12- Any recent highlights? How was the Get Perlonized party you guys did?! You’ve also had the 10 years anniversary!
Get Perlonized is definitely a highlight for us, when a major player in the scene does a party with you, especially for their anniversary, that means a lot. Proper warehouse, next to the railroad, night to day party! For our 10th anniversary, we're going global, recently we hit Bucharest Romania, at Guest House. Then Moscow's Gazgolder and much more to come.
13- And finally, can you tell us what’s in the works for you in 2018?
2018 will start with the gig in my beloved Moscow, I’m playing for Slowdance. Then St.Petersburg on the 2nd and I have a few gig’s in Spain, definitely, wait for a couple of new edit’s, I can promise it will be special. And of course a release on Minim Records, with a truly great story behind it. I always wanted to do something good, something I can be proud of and finally got a chance, and I’m not talking about me or music.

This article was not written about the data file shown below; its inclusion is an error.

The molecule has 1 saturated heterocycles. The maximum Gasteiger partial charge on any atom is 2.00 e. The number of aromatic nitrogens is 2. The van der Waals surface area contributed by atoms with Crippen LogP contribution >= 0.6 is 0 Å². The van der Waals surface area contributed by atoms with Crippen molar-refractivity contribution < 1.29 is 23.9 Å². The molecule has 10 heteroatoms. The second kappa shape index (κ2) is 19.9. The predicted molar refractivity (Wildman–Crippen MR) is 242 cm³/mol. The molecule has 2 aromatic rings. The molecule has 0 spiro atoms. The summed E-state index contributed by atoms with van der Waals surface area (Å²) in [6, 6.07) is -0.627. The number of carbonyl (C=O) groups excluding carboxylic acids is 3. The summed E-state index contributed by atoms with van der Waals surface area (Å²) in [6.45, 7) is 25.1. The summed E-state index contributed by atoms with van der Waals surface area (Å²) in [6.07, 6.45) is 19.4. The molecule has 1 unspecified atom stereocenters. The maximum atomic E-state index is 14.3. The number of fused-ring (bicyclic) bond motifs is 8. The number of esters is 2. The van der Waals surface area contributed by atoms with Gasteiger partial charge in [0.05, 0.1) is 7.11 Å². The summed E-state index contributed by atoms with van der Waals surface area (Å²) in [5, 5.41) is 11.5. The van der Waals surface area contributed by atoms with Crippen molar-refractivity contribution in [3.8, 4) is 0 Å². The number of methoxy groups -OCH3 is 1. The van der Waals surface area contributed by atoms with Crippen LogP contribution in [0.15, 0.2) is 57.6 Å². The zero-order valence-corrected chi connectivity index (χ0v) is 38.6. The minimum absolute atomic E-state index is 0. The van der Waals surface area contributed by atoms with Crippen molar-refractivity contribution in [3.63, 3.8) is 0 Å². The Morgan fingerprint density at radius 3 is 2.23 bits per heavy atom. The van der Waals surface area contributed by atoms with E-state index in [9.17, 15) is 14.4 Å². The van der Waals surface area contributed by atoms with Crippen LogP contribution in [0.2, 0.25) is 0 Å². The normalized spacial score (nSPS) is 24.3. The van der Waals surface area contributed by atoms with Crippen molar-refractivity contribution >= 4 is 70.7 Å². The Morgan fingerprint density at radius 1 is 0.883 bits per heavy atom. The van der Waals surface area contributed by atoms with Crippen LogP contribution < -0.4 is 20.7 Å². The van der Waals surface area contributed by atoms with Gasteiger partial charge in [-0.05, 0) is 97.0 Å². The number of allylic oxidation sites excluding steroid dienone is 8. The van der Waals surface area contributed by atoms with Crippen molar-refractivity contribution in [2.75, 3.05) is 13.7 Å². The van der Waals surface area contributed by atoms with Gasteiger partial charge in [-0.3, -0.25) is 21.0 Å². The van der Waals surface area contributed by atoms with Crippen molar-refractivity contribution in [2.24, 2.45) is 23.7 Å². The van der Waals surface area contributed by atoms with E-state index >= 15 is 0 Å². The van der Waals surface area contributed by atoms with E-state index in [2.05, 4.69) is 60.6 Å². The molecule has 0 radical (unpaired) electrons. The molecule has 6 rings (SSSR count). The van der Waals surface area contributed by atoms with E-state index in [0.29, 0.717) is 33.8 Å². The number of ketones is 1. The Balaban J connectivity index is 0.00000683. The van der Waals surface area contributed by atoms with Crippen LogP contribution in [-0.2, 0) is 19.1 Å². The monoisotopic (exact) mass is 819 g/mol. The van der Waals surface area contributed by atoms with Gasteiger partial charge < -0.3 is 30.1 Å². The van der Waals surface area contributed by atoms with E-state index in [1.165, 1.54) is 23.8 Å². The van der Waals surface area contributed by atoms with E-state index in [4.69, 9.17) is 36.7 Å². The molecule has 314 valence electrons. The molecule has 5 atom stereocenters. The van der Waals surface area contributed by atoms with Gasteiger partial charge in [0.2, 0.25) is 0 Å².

Thank you very much, Maksim, all the best!
Thanks to you! Poka
Words by Pierre-Alexis Chauvin
- Published on Wednesday, 13 December 2017 14:52
10 AM at an afterparty, and through the misty haze and your friends’ chatter, you can hear the twinkling arps of “Mahoney” rising. Or maybe you’re at a festival’s peak time, and it is “Frischfisch” that sends the crowd into a frenzy. Other places, other tracks, but what’s for sure is that Traffic tunes have been ubiquitous in the past year. Your favourite DJs probably played them, and it’s likely their favourite DJs did too.